More New Radios – Baofeng UV-5R EX Handheld VHF/UHF Ham Radios

I posted about my new Radioddity GS-5B radio a couple of days ago. It’s got some great features like a really nice flashlight on the bottom, USB charging, and Bluetooth programming. It really is a nice radio and works wonderfully! That said, there are reasons one might want/need more than one radio… (Scroll to below pictures)

So, before I go any further, I’ll explain a little bit about the radios I just got. These are Baofeng UV-5R EX radios and while their main focus is on a budget price point, they didn’t take that to the extreme. These radios are only $25 each on Radioddity.com, but I found a deal where a pair of them was only about $45. These radios feel pretty solid in the hand and come with some really desirable features. They can be programmed via PC using a program called Chirp and a programming cable. They transmit and receive on the VHF and UHF amateur radio bands, receive commercial FM broadcast radio, feature 128 memory stations, tone settings for accessing repeaters, and there’s a white LED on the top to use as a flashlight. There’s no aviation band receiving, no Bluetooth programming, only two bands, and only five watts. They’re good, basic radios with a few minor shortcomings like not as much filtering on the front end of the receiver, but we’ll just say they’re really not the worst radios you can get, especially for the money.

Now, why would I want more than one radio you might ask? Why would I buy a pair of identical radios when I already have a great radio? Well, there are a few reasons. Reason #1 was to have a backup. Radios get dropped, they get run over by vehicles, and they could even have the antenna snapped off. Whether you’re at home or in the field, repairs aren’t easy, quick, or cheap on your main radio. Two is one and one is none and a spare radio as a failover seems like a pretty great idea.

You might be thinking that a spare radio makes sense, but why two spares? I didn’t originally want to buy two radios. I wanted a radio and a spare battery, but I couldn’t find the batteries in stock anywhere. And where the prices were listed, they were $10 – $12 each. It would have been about $37 for one radio and a spare battery. For another $8 I got a spare battery, spare charge cradle, spare charger, and a spare RADIO 😁

But wait! There’s more!!! There’s another reason for wanting two radios. When working low earth orbiting satellites that function as amateur radio repeaters. When working these satellites, it’s very helpful to be able to receive and listen to the downlink WHILE you’re talking.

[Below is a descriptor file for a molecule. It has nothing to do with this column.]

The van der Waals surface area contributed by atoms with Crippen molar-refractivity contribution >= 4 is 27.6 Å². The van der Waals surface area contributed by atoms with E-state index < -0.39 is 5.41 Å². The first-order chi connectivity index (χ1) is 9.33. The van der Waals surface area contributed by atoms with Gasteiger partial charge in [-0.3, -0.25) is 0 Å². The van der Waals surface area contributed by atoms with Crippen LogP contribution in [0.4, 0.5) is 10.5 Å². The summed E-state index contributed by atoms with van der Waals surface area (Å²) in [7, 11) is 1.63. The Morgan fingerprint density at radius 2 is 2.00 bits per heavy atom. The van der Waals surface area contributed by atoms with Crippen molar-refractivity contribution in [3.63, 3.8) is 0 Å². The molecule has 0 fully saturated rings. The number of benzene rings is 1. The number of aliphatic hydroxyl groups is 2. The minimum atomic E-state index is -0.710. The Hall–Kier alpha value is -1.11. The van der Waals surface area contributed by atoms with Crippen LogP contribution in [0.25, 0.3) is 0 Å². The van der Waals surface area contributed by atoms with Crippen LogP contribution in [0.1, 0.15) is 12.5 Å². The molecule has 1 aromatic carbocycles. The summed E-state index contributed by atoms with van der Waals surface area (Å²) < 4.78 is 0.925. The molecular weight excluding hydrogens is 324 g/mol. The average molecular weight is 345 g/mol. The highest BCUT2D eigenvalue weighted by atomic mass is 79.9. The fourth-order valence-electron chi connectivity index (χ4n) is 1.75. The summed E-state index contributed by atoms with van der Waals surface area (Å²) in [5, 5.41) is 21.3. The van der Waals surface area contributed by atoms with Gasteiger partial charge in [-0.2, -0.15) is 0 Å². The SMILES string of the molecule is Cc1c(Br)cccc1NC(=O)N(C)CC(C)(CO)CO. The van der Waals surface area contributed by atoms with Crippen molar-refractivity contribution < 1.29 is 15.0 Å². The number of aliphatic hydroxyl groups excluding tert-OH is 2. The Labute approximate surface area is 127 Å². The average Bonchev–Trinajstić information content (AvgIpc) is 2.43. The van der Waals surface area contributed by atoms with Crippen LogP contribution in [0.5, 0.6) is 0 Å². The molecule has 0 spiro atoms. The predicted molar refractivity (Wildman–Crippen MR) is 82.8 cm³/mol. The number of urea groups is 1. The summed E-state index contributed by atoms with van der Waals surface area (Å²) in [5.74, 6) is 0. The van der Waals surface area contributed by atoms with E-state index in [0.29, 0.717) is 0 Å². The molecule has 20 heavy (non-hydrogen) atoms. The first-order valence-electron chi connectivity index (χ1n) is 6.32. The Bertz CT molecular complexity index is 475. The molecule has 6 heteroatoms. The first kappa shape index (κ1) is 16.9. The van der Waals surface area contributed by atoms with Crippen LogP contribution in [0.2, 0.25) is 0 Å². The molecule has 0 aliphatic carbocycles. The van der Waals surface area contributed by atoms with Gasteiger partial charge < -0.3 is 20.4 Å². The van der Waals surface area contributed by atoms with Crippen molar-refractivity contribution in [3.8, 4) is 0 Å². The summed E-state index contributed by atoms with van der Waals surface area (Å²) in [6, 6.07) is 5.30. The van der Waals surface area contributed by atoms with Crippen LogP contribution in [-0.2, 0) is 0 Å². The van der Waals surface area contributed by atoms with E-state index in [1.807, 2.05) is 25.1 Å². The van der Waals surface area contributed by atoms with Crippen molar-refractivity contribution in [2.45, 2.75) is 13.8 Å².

I’ll get into satellite operations later, but for now I’ll leave you with a YouTube video on these Baofeng radios. Have a great day and I hope to see you back here soon!

Radios – Radioddity GS-5B Handheld UHF/VHF Amateur Radio

So, I talked a little bit about the new ham radio I’d ordered before it arrived. Well, it’s here now and I’ve had a few days of playing with it and its programming software and I’m happy to say it’s been FANTASTIC 😎

As you can see, I’d ordered a Radioddity GS-5B. This radio is VERY ORANGE LOL! My first impressions were that it feels like it’s a quality item. The clicky buttons and power/volume knob all have a very positive feel. The display and button backlights are large, clear, and bright. The flashlight on the bottom is also very bright and really practical as well.

I’ve had a few chances to actually work repeaters around the local area with a very affordable magnetic mount mobile antenna and so far the reports are pretty impressive 😁 Reception on VHF ham frequencies, NOAA weather, and commercial broadcast FM frequencies has been great with both the stock rubber duck and the magnet mount antenna.

As far as programming, it’s not too bad through the keypad, but I’m glad it’s pretty easy via a PC with the included USB cable. There are a few mildly annoying limitations in the PC software, but overall it’s pretty easy. The Bluetooth programming via apps on my iPhone and Android tablets has worked flawlessly so far as well.

One other thing I’ve found out is that this appears to be very closely related to or possibly a re-branded Senhaix 8800 radio which you can see here. That’s not a bad thing at all as it would probably help bring the price down. Click that link and check out the pics. The internal chassis appears to be pretty beefy and the plastic appears to be quality in the disassembly pics.

My overall impression so far is that this is a fantastic value for the money. It appears to transmit and receive well, the other features seem to work well, and it didn’t break the bank 😉

I’ll post updates as time goes on, but for now I’m truly satisfied with my purchase 😎

WX2HOT – Getting Back on the Air

WX2HOT… That might be a bit familiar to some of y’all reading this right now. WX2HOT is my vanity call sign for Amateur Radio on file with the Federal Communications Commission. My originally assigned call sign from the FCC was KE7VYA. Now, there’s nothing wrong with my original call sign, but I thought it was funny with the rather toasty summer weather in Vegas to get WX2HOT since WX is a contraction for weather 😉

I’ve renewed my ham radio license for another ten years, but I’m missing actually having a radio. You see, things happened to some of my stuff on my truck… Anyway, as you can see above, I’ve ordered a new radio which should be delivered in the next week or two. The new radio is made in China, but no other radio I’ve found has the combination of features in this one.

This should be fun and entertaining 😁